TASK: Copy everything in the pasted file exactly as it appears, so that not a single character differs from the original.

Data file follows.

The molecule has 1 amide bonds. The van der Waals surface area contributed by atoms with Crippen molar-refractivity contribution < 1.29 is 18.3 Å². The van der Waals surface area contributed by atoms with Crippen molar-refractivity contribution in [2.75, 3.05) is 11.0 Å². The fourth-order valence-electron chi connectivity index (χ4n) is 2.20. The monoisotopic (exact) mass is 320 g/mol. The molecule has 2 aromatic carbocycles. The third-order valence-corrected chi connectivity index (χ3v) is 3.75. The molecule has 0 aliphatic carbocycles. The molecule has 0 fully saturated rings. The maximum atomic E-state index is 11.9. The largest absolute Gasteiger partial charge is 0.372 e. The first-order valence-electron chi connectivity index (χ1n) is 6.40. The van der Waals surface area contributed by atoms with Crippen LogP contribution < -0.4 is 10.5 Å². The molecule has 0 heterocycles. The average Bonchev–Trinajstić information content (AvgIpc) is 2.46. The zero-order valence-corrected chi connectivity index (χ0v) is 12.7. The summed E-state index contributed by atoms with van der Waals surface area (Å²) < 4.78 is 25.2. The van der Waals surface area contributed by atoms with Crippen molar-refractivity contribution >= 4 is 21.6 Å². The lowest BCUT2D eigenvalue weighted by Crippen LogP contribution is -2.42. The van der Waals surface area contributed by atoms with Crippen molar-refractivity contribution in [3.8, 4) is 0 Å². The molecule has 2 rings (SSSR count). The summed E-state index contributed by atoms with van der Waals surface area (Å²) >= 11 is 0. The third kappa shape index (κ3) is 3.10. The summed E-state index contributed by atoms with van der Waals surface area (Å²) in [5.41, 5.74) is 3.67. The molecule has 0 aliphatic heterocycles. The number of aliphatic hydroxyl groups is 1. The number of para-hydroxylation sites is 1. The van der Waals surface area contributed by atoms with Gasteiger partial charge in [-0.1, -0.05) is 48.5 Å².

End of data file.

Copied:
The molecule has 1 amide bonds. The van der Waals surface area contributed by atoms with Crippen molar-refractivity contribution < 1.29 is 18.3 Å². The van der Waals surface area contributed by atoms with Crippen molar-refractivity contribution in [2.75, 3.05) is 11.0 Å². The fourth-order valence-electron chi connectivity index (χ4n) is 2.20. The monoisotopic (exact) mass is 320 g/mol. The molecule has 2 aromatic carbocycles. The third-order valence-corrected chi connectivity index (χ3v) is 3.75. The molecule has 0 aliphatic carbocycles. The molecule has 0 fully saturated rings. The maximum atomic E-state index is 11.9. The largest absolute Gasteiger partial charge is 0.372 e. The first-order valence-electron chi connectivity index (χ1n) is 6.40. The van der Waals surface area contributed by atoms with Crippen LogP contribution < -0.4 is 10.5 Å². The molecule has 0 heterocycles. The average Bonchev–Trinajstić information content (AvgIpc) is 2.46. The zero-order valence-corrected chi connectivity index (χ0v) is 12.7. The summed E-state index contributed by atoms with van der Waals surface area (Å²) < 4.78 is 25.2. The van der Waals surface area contributed by atoms with Crippen molar-refractivity contribution >= 4 is 21.6 Å². The lowest BCUT2D eigenvalue weighted by Crippen LogP contribution is -2.42. The van der Waals surface area contributed by atoms with Crippen molar-refractivity contribution in [3.8, 4) is 0 Å². The molecule has 2 rings (SSSR count). The summed E-state index contributed by atoms with van der Waals surface area (Å²) >= 11 is 0. The third kappa shape index (κ3) is 3.10. The summed E-state index contributed by atoms with van der Waals surface area (Å²) in [5.41, 5.74) is 3.67. The molecule has 0 aliphatic heterocycles. The number of aliphatic hydroxyl groups is 1. The number of para-hydroxylation sites is 1. The van der Waals surface area contributed by atoms with Gasteiger partial charge in [-0.1, -0.05) is 48.5 Å².